NPR logo

China Leads World In High-Speed Rail Tracks

  • Download
  • <iframe src="https://www.npr.org/player/embed/131351045/131350131" width="100%" height="290" frameborder="0" scrolling="no" title="NPR embedded audio player">
  • Transcript
China Leads World In High-Speed Rail Tracks

China Leads World In High-Speed Rail Tracks

China Leads World In High-Speed Rail Tracks

  • Download
  • <iframe src="https://www.npr.org/player/embed/131351045/131350131" width="100%" height="290" frameborder="0" scrolling="no" title="NPR embedded audio player">
  • Transcript

China already has thousands of miles of railroads — including the world's longest network of high-speed rail, which is 4,000 miles long. That total is set to double within two years, giving China more high-speed rail tracks than the rest of the world put together.

RENEE MONTAGNE, Host:

NPR's Rob Gifford discovered it is opening up central China like never before.

ROB GIFFORD: Ten years ago, Geng Zengmin was a peasant working in a field. Today, he's a pet food salesman travelling at 160 miles per hour on a shiny new train heading west from Shanghai.

GENG ZENGMIN: (Foreign language spoken)

GIFFORD: It's hard to know which is more surprising: that Chinese peasants are becoming pet food salesman, or that a journey that used to take up to 10 hours to the inland city of Hefei can now be completed in two.

(SOUNDBITE OF FACTORY MACHINERY)

GIFFORD: The sound of foreign factories like this one are familiar on the coast, but can now be heard here in Hefei, the capital of Anhui province, once known as the Appalachia of China. And quite simply, these factories are here because of the introduction of high-speed rail, says Fan Jiang, the U.S.- educated CEO of AllFine, a company making batteries for electric cars. It's one of many companies moving to inland China. Fan Jiang, too, repeats the modern Chinese mantra.

FAN JIANG: Time is money. So I think the economic value will be huge. You know, in the past, the people has to set factory in Shanghai, but because of the speed, that they could set factory here and deliver the goods in time.

GIFFORD: Unidentified Woman: (Foreign language spoken)

GIFFORD: Back on the train heading West, the pet food salesmen and everyone else are enjoying the ride two hours further inland to Wuhan, a grimy industrial city on the Yangtze River that few Westerners have ever heard of, but which boasts a population of about 10 million people. Of those, about 8,000 are now foreigners, including French people making cars, German people building power plants, and Americans playing ukuleles.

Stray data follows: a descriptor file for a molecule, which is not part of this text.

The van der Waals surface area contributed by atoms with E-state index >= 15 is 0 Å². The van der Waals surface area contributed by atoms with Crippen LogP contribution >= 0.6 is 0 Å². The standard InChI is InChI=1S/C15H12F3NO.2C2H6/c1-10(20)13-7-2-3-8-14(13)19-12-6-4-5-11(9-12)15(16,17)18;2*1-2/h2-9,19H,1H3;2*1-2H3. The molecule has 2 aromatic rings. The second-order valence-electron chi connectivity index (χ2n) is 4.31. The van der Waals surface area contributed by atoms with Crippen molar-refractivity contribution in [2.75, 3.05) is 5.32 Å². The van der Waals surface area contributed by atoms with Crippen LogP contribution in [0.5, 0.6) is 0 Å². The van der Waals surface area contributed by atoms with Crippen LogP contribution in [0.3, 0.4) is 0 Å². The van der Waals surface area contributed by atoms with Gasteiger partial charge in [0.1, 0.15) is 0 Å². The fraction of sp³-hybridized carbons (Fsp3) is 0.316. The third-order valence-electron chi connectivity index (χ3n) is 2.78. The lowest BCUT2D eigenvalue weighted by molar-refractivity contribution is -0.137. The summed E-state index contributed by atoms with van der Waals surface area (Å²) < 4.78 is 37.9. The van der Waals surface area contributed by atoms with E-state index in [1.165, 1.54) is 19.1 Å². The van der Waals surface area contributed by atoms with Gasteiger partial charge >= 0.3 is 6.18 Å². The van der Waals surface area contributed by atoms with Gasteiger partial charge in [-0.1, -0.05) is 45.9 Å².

(SOUNDBITE OF SONG, "MY LITTLE GRASS SHACK IN KEALAKEKUA")

GIFFORD: (Singing) I want to go back to little grass shack in Kealakekua, Hawaii.

GIFFORD: Janie Corum is the president of the Wuhan American Chamber of Commerce. She and her husband Ralph, former teachers who lived nine years in Hawaii, have opened up a Hawaiian-themed restaurant called the Aloha Diner. Wuhan is roughly the same distance from Shanghai as Chicago is from New York, and with that journey now taking just four hours, Janie Corum says the city is being transformed.

JANIE CORUM: There's more traffic because more people are able to afford cars, so you're seeing a lot more consumers that have a vehicle. So I can tell that the income level is going up because of that. We've got subways that are being added here, you know, American companies coming in, Wal-Mart, they're adding more and more stores all the time. And then, of course, now with the high speed rail, it's more accessible.

GIFFORD: Rob Gifford, NPR News.

(SOUNDBITE OF MUSIC)

MONTAGNE: You're listening to MORNING EDITION, from NPR News.

Copyright © 2010 NPR. All rights reserved. Visit our website terms of use and permissions pages at www.npr.org for further information.

NPR transcripts are created on a rush deadline by Verb8tm, Inc., an NPR contractor, and produced using a proprietary transcription process developed with NPR. This text may not be in its final form and may be updated or revised in the future. Accuracy and availability may vary. The authoritative record of NPR’s programming is the audio record.